Hillsborough, Orgreave, Shrewsbury, blacklisting… THE STATE IS ROTTEN

Establishment cover-up: South Yorkshire Police chiefs met with Maggie Thatcher the day after the Hillsborough disaster. Documents from the Hillsborough case have now exposed not only that the same fabrication of police evidence occurred at Orgreave as at Hillsborough, but that several of the same senior police officers were involved at both

by Richie Venton, SSP national workplace organiser • There is something rotten at the heart of capitalism. Not just a few bad apples, but a whole stinking barrel of cover-ups, collusion in lies, corruption and cruel, class injustice that goes to the very top of society.

But the priceless courage and tenacity of a group of mostly working class people has exposed the corrupt state, and put the Establishment perpetrators on the run.

The jury’s verdicts on the Hillsborough Disaster provide devastating confirmation of the cruel deceits, shameless lies and corruption at the top of the police, the media and successive governments.

The revelations of details and footage of 96 fans being crushed to death—at the inquests and subsequent TV documentaries—are heartbreaking.

Try to imagine what it was like for friends and relatives of the 96, as they sat in the hearings for two long years, listening to police chiefs still trying to blame the fans for this slaughter of the innocents, 27 years on, right up until the jury’s verdicts, as they dragged out proceedings in a callous attempt to cover up their own culpability.

I am far from being alone in weeping every time the issue is mentioned on TV, for the unimaginable suffering of the 96 innocent victims and their families, and survivors (some of whom I knew) whose lives were irreparably damaged after being on the brink of death—caused by negligence by police chiefs, owners of the clapped out Sheffield Wednesday stadium, the FA, and a Tory government that vilified working class football fans as sub-human hooligans, herding them into pens like cattle, surrounded by high fences that turned these prisons into a death trap at Hillsborough.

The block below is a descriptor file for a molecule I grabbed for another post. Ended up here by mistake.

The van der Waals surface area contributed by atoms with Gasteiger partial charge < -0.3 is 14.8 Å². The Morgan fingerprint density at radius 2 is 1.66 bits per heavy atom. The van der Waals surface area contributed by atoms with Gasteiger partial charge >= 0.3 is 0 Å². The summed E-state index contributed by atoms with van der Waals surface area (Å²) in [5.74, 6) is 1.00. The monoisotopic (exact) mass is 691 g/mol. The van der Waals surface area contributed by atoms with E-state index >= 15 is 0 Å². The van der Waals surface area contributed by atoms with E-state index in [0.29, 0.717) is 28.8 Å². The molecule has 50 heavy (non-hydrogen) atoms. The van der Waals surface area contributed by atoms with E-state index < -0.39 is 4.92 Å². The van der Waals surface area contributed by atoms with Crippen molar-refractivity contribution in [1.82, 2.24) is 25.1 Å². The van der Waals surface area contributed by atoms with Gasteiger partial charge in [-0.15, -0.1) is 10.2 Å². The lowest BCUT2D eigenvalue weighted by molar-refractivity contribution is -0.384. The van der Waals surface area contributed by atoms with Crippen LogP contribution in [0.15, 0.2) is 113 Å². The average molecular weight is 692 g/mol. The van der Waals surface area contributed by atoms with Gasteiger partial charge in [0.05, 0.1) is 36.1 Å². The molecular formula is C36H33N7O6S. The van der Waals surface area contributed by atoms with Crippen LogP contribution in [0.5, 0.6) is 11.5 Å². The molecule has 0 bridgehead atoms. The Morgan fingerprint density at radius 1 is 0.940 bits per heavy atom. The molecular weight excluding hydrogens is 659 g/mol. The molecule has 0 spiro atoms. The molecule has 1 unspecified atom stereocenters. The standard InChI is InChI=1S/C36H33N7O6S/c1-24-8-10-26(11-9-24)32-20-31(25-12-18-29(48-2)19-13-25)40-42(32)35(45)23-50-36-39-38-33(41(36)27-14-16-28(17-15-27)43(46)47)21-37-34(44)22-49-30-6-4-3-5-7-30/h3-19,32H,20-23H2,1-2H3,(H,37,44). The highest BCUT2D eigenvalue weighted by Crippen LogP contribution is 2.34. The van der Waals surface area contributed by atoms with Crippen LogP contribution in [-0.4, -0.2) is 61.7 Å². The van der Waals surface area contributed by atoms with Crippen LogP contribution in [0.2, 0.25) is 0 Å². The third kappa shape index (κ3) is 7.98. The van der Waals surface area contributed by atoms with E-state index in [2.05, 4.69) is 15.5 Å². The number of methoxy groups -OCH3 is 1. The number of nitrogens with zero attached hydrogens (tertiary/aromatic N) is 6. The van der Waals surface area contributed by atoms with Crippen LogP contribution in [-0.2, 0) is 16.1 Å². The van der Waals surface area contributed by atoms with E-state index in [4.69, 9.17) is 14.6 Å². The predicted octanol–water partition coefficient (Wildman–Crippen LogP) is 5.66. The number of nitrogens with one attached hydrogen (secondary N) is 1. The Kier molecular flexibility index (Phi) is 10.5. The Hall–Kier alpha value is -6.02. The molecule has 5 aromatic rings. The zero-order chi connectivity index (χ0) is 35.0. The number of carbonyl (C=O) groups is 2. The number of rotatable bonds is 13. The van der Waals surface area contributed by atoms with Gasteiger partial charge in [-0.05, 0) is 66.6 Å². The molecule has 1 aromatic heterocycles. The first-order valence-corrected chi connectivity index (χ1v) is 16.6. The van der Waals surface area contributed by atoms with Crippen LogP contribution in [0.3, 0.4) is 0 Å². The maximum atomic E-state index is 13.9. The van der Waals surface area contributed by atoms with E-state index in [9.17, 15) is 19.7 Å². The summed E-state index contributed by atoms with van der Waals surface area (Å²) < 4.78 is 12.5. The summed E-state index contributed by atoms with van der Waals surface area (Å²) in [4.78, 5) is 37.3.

But grief merges with anger at the systematic campaign to smear and frame the dead, and all Liverpool fans. At the collusion in the Establishment’s cover-up between South Yorkshire Police chiefs and the heartless, vindictive Maggie Thatcher and her Tory government. At the disgusting, unforgivable lies of Rupert Murdoch’s gutter press.

And tears flood too in admiration for the superhuman tenacity of the Hillsborough families and their allies, as they refused to be defeated over 27 years’ pursuit of Justice for the 96, their persistence vindicated by the jury’s 14 decisions—including that the fans bore no responsibility for the worst sporting disaster in UK history, and that the 96 were “unlawfully killed”.